When I was young, I read a book called the Celestine Prophesy. It's mostly mystical new-age pseudo-philosophy in a fiction-wrapper, but it does offer an interesting perspective on how people use tactics to manipulate their social status with regard to others. In the story, this was visualized by unconsciously stealing "energy" from people by being aloof, argumentative, needy, and a few other behaviors.
Mysticism aside, I think those behaviors can be recast in terms of tactics for stealing "status" from others. There's no "aura-energy" involved, just the regard of others towards ourselves and our perception of their regard. These unconscious practices are (rightly) derided in the book as negative-sum games, downward spirals where everyone ends up poorer. This is true of status-seeking behavior also: if the only source of social status one has is leeching it from others, eventually all the "energy" (or status) gets gets burned up.
The Celestine Prophecy's solution, naturally for an Age of Aquarius type book, is love. Just love people for what they are. Instead of leeching energy, people will exchange energy positively with each other and the total energy will grow rather than shrink. Very cozy imagery.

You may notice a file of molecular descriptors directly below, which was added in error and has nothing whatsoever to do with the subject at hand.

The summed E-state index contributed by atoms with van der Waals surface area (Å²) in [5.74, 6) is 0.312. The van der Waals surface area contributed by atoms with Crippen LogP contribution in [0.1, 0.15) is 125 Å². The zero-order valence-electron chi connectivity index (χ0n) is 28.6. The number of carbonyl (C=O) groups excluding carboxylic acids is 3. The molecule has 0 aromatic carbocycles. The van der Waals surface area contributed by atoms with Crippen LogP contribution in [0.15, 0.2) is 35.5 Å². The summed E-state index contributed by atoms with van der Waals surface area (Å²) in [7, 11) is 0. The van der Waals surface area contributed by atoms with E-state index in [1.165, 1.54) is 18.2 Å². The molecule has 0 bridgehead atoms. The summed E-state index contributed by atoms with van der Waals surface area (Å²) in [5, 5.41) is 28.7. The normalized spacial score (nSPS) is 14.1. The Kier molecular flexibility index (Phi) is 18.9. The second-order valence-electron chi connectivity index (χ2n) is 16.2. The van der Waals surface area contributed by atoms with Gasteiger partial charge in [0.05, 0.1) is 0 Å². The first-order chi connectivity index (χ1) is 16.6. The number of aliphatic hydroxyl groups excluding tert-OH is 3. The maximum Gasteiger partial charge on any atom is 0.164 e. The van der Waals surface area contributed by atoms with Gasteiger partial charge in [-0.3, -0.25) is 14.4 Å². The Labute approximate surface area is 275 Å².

But in all seriousness, I'd like to make an analogy to economic processes. When people support themselves through predation, they can last only as long as there are productive non-predators in the population. These "doves" create value, and without them the "hawks" will end up consuming each other and finally themselves. When predation is suppressed, peaceful producers can multiply the value they produce through specialization and voluntary exchange.
I think a similar set of rules applies to individual-level interpersonal dynamics as well. People whose only source of status comes from robbing others of it can only last as high-status individuals as long as there are productive individuals around. What are "productive" individuals in terms of status? People who attain status through accomplishment, by improving themselves relative to their own former selves or creating new value for others to use.
An irony: a high-status predator may be able survive merely because of their high-status, since humans seek to affiliate themselves with other high-status individuals and rarely question the source of their status. Thus, a person could continuously roll through their attract and burn up new people in order to maintain themselves. I suspect this is what gossip is all about, though totally unconsciously.
But returning to the positive side of the economic metaphor: positive-sum status relationships can be built where each productive member supports the others by vouching for the validity of what the other members say. The support of legitimately high-status individuals for an idea gives it a much greater likelihood of consideration and acceptance, and thereby increasing the status of all involved. Think of this as voluntary association and trade, the result of which in the economic world is more wealth for all.